It is way too tempting to order in for dinner in New York City, particularly when the temperature outside is 12° and any of 200 or so nearby restaurants will bring food to you at the click of the button.
But now that Spring has arrived it’s time to muster up a little resilience against the lure of take-out containers and bicycle delivery men. In the name of saving a little more money to go towards our dream projects, Brian and I sat down a week ago and decided that our beloved takeout had to go. You see, even though we eat well, we still have a general budget of how much we spend on food each week; our weekly $30+ ramen/sushi/thai delivery indulgence ends up tacking an extra 20% onto that budget. Listen guys, if I learned anything from my job in finance, it’s that you don’t want drive up your expenses.
Well, delivery dinner may be so last week, but that doesn’t mean the food we had delivered has to go, as well. Recently I found myself craving some warm and spicy thai green curry, and so I sent myself into the kitchen to recreate this take-out favorite. As I was planning the dish, it occurred to me that I might be able to improve it a bit by giving the protein some respect and cooking it separately. For the rest of the dish, I played it fairly traditional, staying true to the flavors I craved – peppery ginger, fragrant lemongrass, creamy coconut milk, and tender Asian vegetables. What resulted was a lush bowl of thai curry, topped with a bit of succulent roast chicken that had a perfectly crispy skin. I hope you enjoy it as much as I did.
Thai Green Curry with Crispy Roast Chicken, Mushrooms, and Bok Choy
I loved this curry served on its own, almost as more of a soup. However, if you feel like you’re missing some starch, or if you just can’t imagine having curry without anything to sop up all the delicious liquid, go ahead and serve it over rice.
I noted in the ingredients that the fish sauce is optional… but saying so pains me. I made this dish twice, once forgetting the fish sauce and once including it, and I have to say that the fish sauce really brings the dish together. It’s like the anchovies in Caesar salad – you don’t know that they’re there, but it definitely doesn’t taste right without them. Having said that, if you’re the type that is iffy about the idea of anchovies in your salad dressing, then you can certainly leave the fish sauce out of your curry. You can find fish sauce (nam pla) in the Asian aisle of most grocery stores.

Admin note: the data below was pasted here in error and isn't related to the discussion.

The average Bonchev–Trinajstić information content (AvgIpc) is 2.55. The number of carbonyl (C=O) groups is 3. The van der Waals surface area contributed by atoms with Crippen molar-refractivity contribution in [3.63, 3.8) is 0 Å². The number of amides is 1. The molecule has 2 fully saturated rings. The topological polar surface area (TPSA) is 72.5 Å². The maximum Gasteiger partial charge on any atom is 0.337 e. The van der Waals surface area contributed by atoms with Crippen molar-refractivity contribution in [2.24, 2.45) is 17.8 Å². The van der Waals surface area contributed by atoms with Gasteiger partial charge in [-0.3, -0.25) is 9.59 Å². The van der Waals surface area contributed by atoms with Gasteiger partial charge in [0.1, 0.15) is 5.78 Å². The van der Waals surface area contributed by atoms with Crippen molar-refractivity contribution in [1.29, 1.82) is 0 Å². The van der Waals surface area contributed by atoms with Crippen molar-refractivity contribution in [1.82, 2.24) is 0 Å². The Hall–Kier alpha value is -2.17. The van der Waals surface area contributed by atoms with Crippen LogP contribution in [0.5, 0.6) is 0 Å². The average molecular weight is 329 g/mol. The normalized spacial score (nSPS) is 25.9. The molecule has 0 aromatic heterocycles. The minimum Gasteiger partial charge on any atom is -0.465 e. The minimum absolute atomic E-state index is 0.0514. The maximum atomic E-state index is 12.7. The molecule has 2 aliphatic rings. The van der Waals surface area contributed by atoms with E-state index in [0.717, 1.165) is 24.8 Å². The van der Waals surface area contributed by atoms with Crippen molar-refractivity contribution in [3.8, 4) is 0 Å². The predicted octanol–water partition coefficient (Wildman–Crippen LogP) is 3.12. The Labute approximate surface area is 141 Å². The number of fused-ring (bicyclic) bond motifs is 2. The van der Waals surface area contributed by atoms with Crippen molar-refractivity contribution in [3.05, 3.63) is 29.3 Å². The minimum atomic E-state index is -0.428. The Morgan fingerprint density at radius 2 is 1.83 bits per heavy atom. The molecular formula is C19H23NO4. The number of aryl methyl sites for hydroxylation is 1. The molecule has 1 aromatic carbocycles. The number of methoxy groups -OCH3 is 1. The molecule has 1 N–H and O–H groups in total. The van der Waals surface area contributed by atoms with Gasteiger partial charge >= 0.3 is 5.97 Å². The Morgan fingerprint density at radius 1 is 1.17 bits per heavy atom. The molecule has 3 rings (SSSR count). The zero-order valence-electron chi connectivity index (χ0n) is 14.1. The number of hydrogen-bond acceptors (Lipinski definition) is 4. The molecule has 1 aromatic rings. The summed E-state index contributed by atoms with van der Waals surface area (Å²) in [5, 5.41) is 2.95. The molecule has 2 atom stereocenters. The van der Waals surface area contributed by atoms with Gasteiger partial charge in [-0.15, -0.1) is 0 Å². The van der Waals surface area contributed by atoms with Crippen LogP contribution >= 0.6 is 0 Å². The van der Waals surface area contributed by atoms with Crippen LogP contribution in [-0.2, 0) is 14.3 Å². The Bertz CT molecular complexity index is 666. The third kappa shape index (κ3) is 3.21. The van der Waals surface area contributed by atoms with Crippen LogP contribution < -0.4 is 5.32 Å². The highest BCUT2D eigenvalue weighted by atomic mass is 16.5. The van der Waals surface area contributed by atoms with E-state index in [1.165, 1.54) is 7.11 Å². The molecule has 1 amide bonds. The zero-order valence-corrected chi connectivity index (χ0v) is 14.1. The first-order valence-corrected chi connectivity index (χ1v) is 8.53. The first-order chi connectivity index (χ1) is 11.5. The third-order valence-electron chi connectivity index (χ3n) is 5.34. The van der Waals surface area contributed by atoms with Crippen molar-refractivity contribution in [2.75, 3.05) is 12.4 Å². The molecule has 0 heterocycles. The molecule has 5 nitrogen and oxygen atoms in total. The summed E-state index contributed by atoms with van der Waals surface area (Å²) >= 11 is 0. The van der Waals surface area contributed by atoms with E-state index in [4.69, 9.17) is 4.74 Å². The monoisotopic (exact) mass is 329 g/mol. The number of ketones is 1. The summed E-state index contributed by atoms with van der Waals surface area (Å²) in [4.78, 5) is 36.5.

2 chicken thighs, skin-on and preferably bone-in
2 tbsp butter or ghee
sea salt and red chili flakes
1 14 oz can coconut milk
2 tbsp green curry paste
1 finger-sized piece of ginger, cut into 3 strips vertically
2 stalks lemongrass, split lengthwise and bashed with the blunt side of a heavy knife
2 tsp. fish sauce (optional)
1 cup chicken broth
2 large handfuls shiitake mushrooms, sliced (substitute cremini or button, if necessary)
2 baby bok choy, quartered lengthwise
small handful basil leaves, sliced into ribbons, to garnish (optional)
2 lime wedges, to garnish
Sear and roast the chicken: Preheat the oven to 375º and place a pan over high heat. Allow the pan to heat for several minutes until it’s blazing hot. Meanwhile, coat the chicken thighs with the butter or ghee and season the skin with salt and chili flakes. (The best way to do this is to allow one hand to get messy with the butter and use the other hand for seasoning.) Place the chicken thighs skin side down in the hot pan and season the upward facing side. Sear for two or three minutes until the skin gets crispy, then flip and cook for two more minutes on the opposite side. Remove the chicken to a baking dish and place in the oven to finish cooking, about 15 minutes.
Prepare the curry: While the chicken is cooking, place a saucepan over medium-high heat on the stove. Pour in the coconut milk and bring to a boil. Allow to reduce by 1/3. After the coconut milk has concentrated a bit you can whisk in the curry paste. Add the ginger slices, bashed lemongrass stalks, fish sauce, and chicken broth. Bring to a boil, then simmer for five minutes. Once the ginger and garlic have steeped and fully perfumed the curry base, fish them out with tongs.
Add the vegetables: Set the chicken aside to cool a bit after it has finished cooking in the oven. With the curry base over medium heat, add the shiitake mushrooms and cook for about three minutes, until they begin to get tender. Add the bok choy to the curry, cover, and allow to steam for another two or three minutes. The curry is ready when a fork will pierce the bok choy with little resistance.
Serve: Slice the chicken thighs, discarding bones. (Actually, don’t discard – toss them in a freezer bag for future broth-making!) Serve the curry in large bowls, over rice or on its own. Place the chicken meat over the curry, and garnish with basil and lime wedges.